The theme: Fire is not the enemy it was made out to be for the last century, but instead it is a natural part of most forest ecosystems that will be with us forever.
The people attending the conferance agreed that fire management strategies must be viewed over long periods - centuries and longer - and not formed in response to an immediate crisis like an unusually severe fire year. More money is needed for research into fire and its effects on wildlife habitat and forest ecosystems.
Jim McIver, Forest Service research ecologist, Pacific Northwest Research Station, LaGrande, OR, is leading a five-year study investing $1 million at each of 13 sites across the country comparing the effects of prescribed fire versus mechanical thinning versus a combination of both. “At this point, information needed to answer this question is anecdotal or completely absent,” McIver said.”Within five years, we hope to know a lot more about how they compare.”
Phil Omi director, Western Forest Fire Research Center at Colorado State University, said skeptics have a ‘healthy concern’ about whether thinning is a “veil for expanded logging of remote or unroaded areas.” He said there have been relatively few studies - about 15 since 1955 - on whether fuels reduction has any effect on future fire risks. Or if prescribed burning reduces fuel loads are better.
Locally, prescribed burning is not popular when it fills rural communites with choking smoke for weeks at a time. A spring burn in the Okanogan forests of Washington dropped visibility to less than 100 feet for several days, prompting the Forest Service to pay local residents to leave town until the smoke cleared. The fire, close to 2000 acres, left dozens of good timber trees dead or dying, and smoke still pouring out of the forest a month later. The state of Washington’s Department of Ecology cited the Forest Service for endangering public health. The Forest Service stands by its decision to “naturally” thin trees with fire, regardless of health issues, both to the forest and to the community. Many residents felt safer, knowing that a prescribed burn was reducing ground fuels close to where they lived. Others complained that with a three month natural fire season already, adding 6 months of prescribed burning is only making air quality worse for too long. Ironically, environmental groups, who applaud burning the forest instead of logging it, opposed a ski resort in the same area, because of concerns about air pollution from both cars and wood burning stoves. The amount of particulate matter due to forest burning far exceeds the amount a resort would have created.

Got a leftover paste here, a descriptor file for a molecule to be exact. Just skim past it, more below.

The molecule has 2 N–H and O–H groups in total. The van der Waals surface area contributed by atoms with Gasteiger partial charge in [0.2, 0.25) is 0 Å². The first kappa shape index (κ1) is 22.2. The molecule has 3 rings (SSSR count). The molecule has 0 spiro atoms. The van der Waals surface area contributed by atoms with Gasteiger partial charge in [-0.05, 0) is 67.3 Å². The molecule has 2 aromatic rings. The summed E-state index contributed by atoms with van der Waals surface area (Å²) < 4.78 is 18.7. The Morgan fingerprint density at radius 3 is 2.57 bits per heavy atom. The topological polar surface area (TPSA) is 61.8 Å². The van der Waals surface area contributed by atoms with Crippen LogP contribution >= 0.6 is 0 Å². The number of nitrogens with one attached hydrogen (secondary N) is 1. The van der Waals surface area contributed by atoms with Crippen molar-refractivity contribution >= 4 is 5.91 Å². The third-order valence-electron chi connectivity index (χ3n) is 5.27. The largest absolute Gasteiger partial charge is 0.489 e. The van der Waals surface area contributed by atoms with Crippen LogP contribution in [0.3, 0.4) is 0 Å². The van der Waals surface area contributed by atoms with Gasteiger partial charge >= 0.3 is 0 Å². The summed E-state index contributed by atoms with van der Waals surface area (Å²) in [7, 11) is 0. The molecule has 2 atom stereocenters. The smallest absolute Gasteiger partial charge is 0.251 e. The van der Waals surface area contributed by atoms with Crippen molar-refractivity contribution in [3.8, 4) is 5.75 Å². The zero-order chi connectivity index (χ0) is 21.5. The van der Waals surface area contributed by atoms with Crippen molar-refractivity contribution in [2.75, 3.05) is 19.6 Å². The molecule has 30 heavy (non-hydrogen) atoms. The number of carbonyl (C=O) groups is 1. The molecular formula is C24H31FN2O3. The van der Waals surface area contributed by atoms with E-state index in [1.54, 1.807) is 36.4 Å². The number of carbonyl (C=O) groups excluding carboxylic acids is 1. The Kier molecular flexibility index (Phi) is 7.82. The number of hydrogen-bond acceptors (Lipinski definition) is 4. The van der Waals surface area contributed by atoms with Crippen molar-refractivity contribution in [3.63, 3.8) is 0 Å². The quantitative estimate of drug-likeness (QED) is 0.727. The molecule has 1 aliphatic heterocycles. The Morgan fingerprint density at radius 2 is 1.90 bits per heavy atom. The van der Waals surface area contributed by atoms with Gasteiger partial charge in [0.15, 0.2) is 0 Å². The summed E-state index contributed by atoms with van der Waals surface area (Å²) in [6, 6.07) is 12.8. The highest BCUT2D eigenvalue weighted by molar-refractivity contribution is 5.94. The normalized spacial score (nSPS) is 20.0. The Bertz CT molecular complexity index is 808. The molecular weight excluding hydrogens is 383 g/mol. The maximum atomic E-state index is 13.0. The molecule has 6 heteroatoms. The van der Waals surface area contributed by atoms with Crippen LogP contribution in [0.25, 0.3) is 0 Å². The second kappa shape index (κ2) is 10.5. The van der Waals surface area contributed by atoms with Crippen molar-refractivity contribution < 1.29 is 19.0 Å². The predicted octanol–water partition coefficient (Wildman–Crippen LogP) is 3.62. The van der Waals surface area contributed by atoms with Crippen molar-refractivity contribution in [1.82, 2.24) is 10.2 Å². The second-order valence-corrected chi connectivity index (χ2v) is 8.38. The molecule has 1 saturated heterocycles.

In 1997, some areas that had been thinned and then burned, burned as heavily as the non-treated areas, prompting the question: is this another government boondoggle or will it actually slow lightning or accidental fire down? Unfortunately, it will probably take millions of tax dollars to figure it out

Wood Floors Add Value
Why wood flooring? First and foremost is that home buyers will pay 5 percent to 10 percent more for wood floors. Homes with wood floors also sell faster than other homes. That’s according to a National Wood Flooring Association survey of 1,500 real estate agents nationwide.
Wood also taps into a number of market trends. Wood floors capture the back-to-nature materials trend, and they’re more energy-efficient. The cellular structure of wood traps air and gives it superior insulation properties (the association reports that it takes 15 inches of concrete to equal the insulation qualities of just 1 inch of wood). Wood and its woody cousins, such as bamboo also provide a ‘green’ fix, in that finishes can easily be repaired or
replied without having to send damaged product to a landfill.
Jatoba flooring shown above
“Wood definitely helps sell houses,” says wood flooring expert Dennis Butcher. “Propelling that trend is that wood floors are more maintenance-free these days.” he says. “We used to have those old ladies who said they’d never have a wood floor again. But maintenance on wood is a lot easier than it was in the old days, since there’s no need for paste wax and all that.”

Editor: Ela Bannick Feature Writer: Sage Bannick